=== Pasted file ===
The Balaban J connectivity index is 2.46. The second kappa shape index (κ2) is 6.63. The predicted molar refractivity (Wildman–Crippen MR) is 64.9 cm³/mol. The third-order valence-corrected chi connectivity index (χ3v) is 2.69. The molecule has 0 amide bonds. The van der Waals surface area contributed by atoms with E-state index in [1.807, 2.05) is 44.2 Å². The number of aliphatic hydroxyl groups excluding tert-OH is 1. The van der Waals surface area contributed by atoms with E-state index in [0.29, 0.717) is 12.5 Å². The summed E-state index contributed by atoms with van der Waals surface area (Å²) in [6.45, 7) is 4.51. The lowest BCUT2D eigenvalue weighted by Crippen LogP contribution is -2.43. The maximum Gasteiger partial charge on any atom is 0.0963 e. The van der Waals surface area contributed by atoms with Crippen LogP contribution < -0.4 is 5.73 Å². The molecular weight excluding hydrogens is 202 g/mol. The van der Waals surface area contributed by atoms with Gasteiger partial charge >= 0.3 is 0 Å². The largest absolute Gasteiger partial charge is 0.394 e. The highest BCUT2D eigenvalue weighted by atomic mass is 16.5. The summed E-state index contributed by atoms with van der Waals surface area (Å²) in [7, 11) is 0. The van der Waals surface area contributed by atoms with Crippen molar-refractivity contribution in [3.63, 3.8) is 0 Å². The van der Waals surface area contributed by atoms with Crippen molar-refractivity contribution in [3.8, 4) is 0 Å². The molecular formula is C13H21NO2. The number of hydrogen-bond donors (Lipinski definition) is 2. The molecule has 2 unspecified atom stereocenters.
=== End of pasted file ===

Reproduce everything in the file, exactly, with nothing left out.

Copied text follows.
The Balaban J connectivity index is 2.46. The second kappa shape index (κ2) is 6.63. The predicted molar refractivity (Wildman–Crippen MR) is 64.9 cm³/mol. The third-order valence-corrected chi connectivity index (χ3v) is 2.69. The molecule has 0 amide bonds. The van der Waals surface area contributed by atoms with E-state index in [1.807, 2.05) is 44.2 Å². The number of aliphatic hydroxyl groups excluding tert-OH is 1. The van der Waals surface area contributed by atoms with E-state index in [0.29, 0.717) is 12.5 Å². The summed E-state index contributed by atoms with van der Waals surface area (Å²) in [6.45, 7) is 4.51. The lowest BCUT2D eigenvalue weighted by Crippen LogP contribution is -2.43. The maximum Gasteiger partial charge on any atom is 0.0963 e. The van der Waals surface area contributed by atoms with Crippen LogP contribution < -0.4 is 5.73 Å². The molecular weight excluding hydrogens is 202 g/mol. The van der Waals surface area contributed by atoms with Gasteiger partial charge >= 0.3 is 0 Å². The largest absolute Gasteiger partial charge is 0.394 e. The highest BCUT2D eigenvalue weighted by atomic mass is 16.5. The summed E-state index contributed by atoms with van der Waals surface area (Å²) in [7, 11) is 0. The van der Waals surface area contributed by atoms with Crippen molar-refractivity contribution in [3.63, 3.8) is 0 Å². The van der Waals surface area contributed by atoms with Crippen molar-refractivity contribution in [3.8, 4) is 0 Å². The molecular formula is C13H21NO2. The number of hydrogen-bond donors (Lipinski definition) is 2. The molecule has 2 unspecified atom stereocenters.